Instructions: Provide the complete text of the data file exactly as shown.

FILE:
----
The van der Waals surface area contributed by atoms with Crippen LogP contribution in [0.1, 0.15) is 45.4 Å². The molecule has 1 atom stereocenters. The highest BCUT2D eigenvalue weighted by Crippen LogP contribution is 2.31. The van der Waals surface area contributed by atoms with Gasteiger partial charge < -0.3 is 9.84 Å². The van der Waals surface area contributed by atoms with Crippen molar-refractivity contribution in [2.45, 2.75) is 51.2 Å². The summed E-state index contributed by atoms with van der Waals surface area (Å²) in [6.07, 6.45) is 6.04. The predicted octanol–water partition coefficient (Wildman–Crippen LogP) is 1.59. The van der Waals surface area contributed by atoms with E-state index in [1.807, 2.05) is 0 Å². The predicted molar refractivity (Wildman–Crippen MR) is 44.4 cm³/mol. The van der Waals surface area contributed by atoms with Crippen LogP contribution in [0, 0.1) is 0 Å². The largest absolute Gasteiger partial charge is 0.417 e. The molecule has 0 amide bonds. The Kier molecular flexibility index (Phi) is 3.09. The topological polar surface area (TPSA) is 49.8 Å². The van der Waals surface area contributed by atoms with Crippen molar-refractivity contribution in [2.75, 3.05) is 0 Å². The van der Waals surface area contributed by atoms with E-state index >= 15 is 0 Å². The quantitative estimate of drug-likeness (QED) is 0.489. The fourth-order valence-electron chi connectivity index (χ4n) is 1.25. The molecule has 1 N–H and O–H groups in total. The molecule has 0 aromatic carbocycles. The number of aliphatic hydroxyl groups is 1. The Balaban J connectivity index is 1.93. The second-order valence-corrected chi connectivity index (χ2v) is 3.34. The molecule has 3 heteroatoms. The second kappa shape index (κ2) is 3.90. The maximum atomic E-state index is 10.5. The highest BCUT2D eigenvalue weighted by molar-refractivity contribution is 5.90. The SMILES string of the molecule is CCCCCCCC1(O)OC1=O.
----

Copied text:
The van der Waals surface area contributed by atoms with Crippen LogP contribution in [0.1, 0.15) is 45.4 Å². The molecule has 1 atom stereocenters. The highest BCUT2D eigenvalue weighted by Crippen LogP contribution is 2.31. The van der Waals surface area contributed by atoms with Gasteiger partial charge < -0.3 is 9.84 Å². The van der Waals surface area contributed by atoms with Crippen molar-refractivity contribution in [2.45, 2.75) is 51.2 Å². The summed E-state index contributed by atoms with van der Waals surface area (Å²) in [6.07, 6.45) is 6.04. The predicted octanol–water partition coefficient (Wildman–Crippen LogP) is 1.59. The van der Waals surface area contributed by atoms with E-state index in [1.807, 2.05) is 0 Å². The predicted molar refractivity (Wildman–Crippen MR) is 44.4 cm³/mol. The van der Waals surface area contributed by atoms with Crippen LogP contribution in [0, 0.1) is 0 Å². The largest absolute Gasteiger partial charge is 0.417 e. The molecule has 0 amide bonds. The Kier molecular flexibility index (Phi) is 3.09. The topological polar surface area (TPSA) is 49.8 Å². The van der Waals surface area contributed by atoms with Crippen molar-refractivity contribution in [2.75, 3.05) is 0 Å². The van der Waals surface area contributed by atoms with E-state index >= 15 is 0 Å². The quantitative estimate of drug-likeness (QED) is 0.489. The fourth-order valence-electron chi connectivity index (χ4n) is 1.25. The molecule has 1 N–H and O–H groups in total. The molecule has 0 aromatic carbocycles. The number of aliphatic hydroxyl groups is 1. The Balaban J connectivity index is 1.93. The second-order valence-corrected chi connectivity index (χ2v) is 3.34. The molecule has 3 heteroatoms. The second kappa shape index (κ2) is 3.90. The maximum atomic E-state index is 10.5. The highest BCUT2D eigenvalue weighted by molar-refractivity contribution is 5.90. The SMILES string of the molecule is CCCCCCCC1(O)OC1=O.